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'Complex' trial in BP shooting delayed until November

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'Complex' trial in BP shooting delayed until November

  • A procession marking the third anniversary of the Oct. 10, 2012, death of 16-year old Jose Antonio Elena Rodriguez ends at the spot where the teenager died after being hit approximately 10 times by gunfire from a U.S. Border Patrol agent.
    Paul Ingram/TucsonSentinel.comA procession marking the third anniversary of the Oct. 10, 2012, death of 16-year old Jose Antonio Elena Rodriguez ends at the spot where the teenager died after being hit approximately 10 times by gunfire from a U.S. Border Patrol agent.

The trial of Lonnie Ray Swartz, a Border Patrol agent accused of second-degree murder for the 2012 cross-border shooting of 16-year old Jose Antonio Elena Rodriguez, has been pushed back until November. It had been scheduled to begin later this month.

The trial was delayed at the request of Swartz's attorney — the third time the defendant has asked for his trial to be moved back.

U.S. District Judge Raner Collins rescheduled the trial during a hearing Tuesday morning in Tucson.

Swartz's attorney, Sean Chapman, asked that the trial be set for early November or January to avoid trying to empanel a jury to serve during Christmas. Prosecutors pushed for the earliest date possible.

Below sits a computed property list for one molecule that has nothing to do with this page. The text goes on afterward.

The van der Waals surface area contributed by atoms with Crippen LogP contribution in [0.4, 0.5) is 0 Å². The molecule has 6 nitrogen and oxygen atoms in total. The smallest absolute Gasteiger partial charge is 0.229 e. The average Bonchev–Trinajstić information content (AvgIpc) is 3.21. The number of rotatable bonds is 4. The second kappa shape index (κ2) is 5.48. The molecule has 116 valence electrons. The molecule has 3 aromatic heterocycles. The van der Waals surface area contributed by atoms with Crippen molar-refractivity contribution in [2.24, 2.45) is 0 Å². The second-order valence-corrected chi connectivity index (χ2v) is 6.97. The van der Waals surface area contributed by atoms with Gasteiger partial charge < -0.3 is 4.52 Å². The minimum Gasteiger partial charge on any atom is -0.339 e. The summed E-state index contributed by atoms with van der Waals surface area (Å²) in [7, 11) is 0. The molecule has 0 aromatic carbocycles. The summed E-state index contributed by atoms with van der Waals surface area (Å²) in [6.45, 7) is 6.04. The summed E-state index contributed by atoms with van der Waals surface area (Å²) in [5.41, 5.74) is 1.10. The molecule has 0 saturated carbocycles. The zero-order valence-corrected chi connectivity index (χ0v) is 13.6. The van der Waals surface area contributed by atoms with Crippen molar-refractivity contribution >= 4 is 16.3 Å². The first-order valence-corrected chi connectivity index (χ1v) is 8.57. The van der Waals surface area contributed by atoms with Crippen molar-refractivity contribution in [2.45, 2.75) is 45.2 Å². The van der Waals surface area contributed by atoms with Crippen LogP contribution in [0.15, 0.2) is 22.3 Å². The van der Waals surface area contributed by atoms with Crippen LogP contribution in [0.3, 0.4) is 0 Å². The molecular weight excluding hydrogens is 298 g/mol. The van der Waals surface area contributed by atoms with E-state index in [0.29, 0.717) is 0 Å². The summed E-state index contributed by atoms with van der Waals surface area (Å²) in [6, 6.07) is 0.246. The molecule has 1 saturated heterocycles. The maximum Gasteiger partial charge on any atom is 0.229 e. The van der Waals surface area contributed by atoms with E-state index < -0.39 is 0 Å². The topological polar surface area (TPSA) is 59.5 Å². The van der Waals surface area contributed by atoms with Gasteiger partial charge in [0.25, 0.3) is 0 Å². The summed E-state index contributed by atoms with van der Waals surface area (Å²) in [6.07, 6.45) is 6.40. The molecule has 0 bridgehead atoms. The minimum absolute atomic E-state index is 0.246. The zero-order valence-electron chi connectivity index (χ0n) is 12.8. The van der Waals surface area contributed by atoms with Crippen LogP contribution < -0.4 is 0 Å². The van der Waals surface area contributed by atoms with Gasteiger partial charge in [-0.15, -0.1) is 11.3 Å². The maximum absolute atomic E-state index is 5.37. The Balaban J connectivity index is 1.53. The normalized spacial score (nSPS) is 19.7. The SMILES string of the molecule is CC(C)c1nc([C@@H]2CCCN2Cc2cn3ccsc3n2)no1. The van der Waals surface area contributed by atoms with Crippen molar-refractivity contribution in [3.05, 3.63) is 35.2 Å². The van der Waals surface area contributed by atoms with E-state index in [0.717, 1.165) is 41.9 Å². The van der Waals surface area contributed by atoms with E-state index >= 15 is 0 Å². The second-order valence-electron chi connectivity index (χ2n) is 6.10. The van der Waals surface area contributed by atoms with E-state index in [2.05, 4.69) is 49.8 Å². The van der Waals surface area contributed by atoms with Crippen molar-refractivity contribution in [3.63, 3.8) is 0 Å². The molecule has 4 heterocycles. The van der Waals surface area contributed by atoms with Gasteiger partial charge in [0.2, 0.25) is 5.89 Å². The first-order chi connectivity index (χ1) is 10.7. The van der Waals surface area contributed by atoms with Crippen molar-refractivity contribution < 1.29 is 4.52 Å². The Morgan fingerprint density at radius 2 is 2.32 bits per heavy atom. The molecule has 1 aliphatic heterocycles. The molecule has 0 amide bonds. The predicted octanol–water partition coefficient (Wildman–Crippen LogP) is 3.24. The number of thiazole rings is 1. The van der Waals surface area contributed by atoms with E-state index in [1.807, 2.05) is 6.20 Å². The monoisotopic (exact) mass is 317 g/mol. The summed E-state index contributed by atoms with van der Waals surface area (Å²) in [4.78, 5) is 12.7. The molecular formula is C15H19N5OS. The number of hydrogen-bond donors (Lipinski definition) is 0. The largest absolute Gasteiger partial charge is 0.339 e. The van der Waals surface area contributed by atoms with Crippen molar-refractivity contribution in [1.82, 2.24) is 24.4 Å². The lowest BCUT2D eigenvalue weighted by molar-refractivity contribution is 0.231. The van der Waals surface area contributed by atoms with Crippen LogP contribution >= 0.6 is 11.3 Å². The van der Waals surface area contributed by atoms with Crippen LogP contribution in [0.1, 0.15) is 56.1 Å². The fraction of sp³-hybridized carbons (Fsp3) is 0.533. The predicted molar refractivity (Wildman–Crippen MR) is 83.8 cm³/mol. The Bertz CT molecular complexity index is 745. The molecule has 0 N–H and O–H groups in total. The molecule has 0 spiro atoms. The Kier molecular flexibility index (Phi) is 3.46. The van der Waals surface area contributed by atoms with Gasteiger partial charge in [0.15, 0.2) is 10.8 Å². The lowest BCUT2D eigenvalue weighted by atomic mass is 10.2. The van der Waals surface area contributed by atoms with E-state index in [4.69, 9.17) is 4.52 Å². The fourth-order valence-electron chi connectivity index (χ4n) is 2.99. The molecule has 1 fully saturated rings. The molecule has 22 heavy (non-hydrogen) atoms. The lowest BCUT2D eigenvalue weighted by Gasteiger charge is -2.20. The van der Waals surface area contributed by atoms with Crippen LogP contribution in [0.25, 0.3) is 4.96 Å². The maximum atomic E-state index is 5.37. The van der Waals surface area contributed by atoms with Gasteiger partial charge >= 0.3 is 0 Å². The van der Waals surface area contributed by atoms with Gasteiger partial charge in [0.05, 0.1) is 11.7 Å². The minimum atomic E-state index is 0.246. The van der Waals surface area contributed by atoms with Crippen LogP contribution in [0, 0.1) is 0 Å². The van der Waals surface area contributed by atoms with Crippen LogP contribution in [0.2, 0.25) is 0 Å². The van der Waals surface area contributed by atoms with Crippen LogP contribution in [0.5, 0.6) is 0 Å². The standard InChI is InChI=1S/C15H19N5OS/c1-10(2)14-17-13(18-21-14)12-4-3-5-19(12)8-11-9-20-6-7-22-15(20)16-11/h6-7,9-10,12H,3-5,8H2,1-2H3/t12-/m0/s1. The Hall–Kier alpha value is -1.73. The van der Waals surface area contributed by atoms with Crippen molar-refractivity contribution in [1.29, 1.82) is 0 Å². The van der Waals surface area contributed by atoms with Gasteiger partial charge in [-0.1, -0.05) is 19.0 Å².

The case was designated as complex, which allows the extension despite federal "speedy trial" rules. Chapman said that more than 700 pages of disclosures complicate the case.

Prosecutors agreed to the designation and date.

"I'll be bringing up several witnesses from Mexico and will need time to notify them," said Assistant U.S. Attorney Wallace Kleindienst.

Collins set an Aug. 15 deadline for motions in the case, but told the attorneys that "anything major we need as soon as possible."

Swartz was indicted by a grand jury last September for shooting through the border fence and killing Rodriguez in October 2012. The boy was walking along the sidewalk on Calle International near the international boundary when he was hit by nearly a dozen rounds, with most of the bullets striking him in the back.

In a single-page document, the grand jury wrote that Swartz, "did with malice aforethought, and while armed with a P2000 semi-automatic pistol unlawfully kill J.A.E.R." In October, Swartz pleaded not guilty to the charge.

In January, Collins delayed the trial until mid-March following a motion for a continuance by Chapman.

Border Patrol officials have contended that Swartz and another agent were responding to a rock-throwing incident that broke out after the agents and a Nogales police officer attempted to stop a group of drug smugglers near the fence dividing the U.S. and Mexican halves of Nogales.

Video evidence

In November, Collins issued a protective order sealing two videos taken from cameras mounted on towers overlooking the international boundary.

The order was necessary because Chapman is also representing Swartz in a civil lawsuit mounted by Rodriguez’s family.  Federal rules would require Chapman to hand over thousands of pages of documents, as well as the two videos.

The government argued that the disclosure could prejudice potential jurors.